We have developed a plan of action for the conduct of this search. It requires investigators to examine all freezers, refrigerators, cold rooms, storage shelves, and cabinets, as well as all other areas of storage such as offices associated with laboratories. Many of you will be involved in helping to do a “clean sweep” of NIH intramural labs… I am sure you will cooperate fully.
It’s worth asking: If someone had been exposed to the vials’ contents, what would have happened? Under natural circumstances — which haven’t existed for 37 years — people became infected either from close face-to-face contact with another infected person, or through contact with household items or pox scabs bearing the virus. (There’s a surprising amount of discrepancy in the old literature — most of which is not digitized — about how likely an exposure would be to cause an infection.)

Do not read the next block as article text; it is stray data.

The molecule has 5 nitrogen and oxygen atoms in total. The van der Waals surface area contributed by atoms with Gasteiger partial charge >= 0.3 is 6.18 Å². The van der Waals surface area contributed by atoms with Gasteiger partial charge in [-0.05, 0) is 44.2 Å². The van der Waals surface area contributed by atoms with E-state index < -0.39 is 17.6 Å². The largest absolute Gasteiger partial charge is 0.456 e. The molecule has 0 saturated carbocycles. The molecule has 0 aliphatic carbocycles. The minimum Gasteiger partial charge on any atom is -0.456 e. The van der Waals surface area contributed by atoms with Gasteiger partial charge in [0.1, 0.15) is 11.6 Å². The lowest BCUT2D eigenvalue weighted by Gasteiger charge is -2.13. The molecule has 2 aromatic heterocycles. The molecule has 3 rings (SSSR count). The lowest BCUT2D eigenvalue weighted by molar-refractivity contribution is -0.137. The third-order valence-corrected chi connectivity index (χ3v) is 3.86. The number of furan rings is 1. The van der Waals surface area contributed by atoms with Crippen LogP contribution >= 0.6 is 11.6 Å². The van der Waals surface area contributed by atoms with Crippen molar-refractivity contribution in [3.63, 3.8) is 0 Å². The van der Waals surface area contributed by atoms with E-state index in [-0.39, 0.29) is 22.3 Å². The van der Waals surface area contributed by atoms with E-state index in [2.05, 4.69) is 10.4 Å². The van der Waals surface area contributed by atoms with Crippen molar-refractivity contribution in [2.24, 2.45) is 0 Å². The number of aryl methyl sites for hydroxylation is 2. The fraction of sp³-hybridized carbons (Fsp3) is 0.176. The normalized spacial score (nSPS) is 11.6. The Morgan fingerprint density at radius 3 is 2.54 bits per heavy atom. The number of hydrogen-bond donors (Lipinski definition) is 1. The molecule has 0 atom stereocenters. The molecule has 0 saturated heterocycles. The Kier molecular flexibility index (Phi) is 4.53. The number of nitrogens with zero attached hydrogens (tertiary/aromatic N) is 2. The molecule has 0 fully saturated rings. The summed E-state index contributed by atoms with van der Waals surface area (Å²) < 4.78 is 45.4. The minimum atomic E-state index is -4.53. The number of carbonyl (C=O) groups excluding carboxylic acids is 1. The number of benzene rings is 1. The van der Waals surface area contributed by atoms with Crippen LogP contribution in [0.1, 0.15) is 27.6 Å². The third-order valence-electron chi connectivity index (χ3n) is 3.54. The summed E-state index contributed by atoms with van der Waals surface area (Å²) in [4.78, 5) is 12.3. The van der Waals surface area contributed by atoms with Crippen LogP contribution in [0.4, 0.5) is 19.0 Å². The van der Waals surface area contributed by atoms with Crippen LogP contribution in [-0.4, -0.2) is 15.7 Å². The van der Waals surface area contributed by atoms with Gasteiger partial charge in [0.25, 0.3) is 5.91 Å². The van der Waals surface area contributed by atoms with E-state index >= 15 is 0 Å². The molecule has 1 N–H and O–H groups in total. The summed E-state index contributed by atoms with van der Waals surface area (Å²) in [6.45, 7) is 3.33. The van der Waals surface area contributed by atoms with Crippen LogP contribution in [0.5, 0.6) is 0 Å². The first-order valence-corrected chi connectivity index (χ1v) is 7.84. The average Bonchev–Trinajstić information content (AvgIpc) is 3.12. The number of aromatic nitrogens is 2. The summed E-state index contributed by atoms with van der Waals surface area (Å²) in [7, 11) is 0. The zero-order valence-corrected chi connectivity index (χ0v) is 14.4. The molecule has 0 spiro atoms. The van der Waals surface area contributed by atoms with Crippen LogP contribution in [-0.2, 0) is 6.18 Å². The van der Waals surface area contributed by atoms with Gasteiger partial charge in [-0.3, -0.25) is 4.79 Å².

Assume though that someone did become infected: Smallpox takes a while to develop, and has a unique set of symptoms even before the characteristic rash develops, making it easily detectable if a physician thinks to look for it. If this hypothetical person was vulnerable (possible, because there has been no vaccination in the US general population since the 1970s) and did develop smallpox, it would be exceedingly bad for them: Smallpox killed at least one in four who contracted it. But that person might be the only victim: there is a significant vaccine stockpile, about 220 million doses, that could be deployed to create a cordon sanitaire around the case and choke off any further spread.
That is not to say that a case of smallpox would be a minor matter. It would be a dreadful thing to bring an extinguished disease back into the world again. And the panic, if news got out, would no doubt be an uproar. When a traveler brought smallpox to New York City in 1947, causing an outbreak that killed two and infected 12 others, 6 million people demanded to be vaccinated, standing in line for days.
As Frieden said today, “These events should not have happened.” With good fortune, they won’t happen again.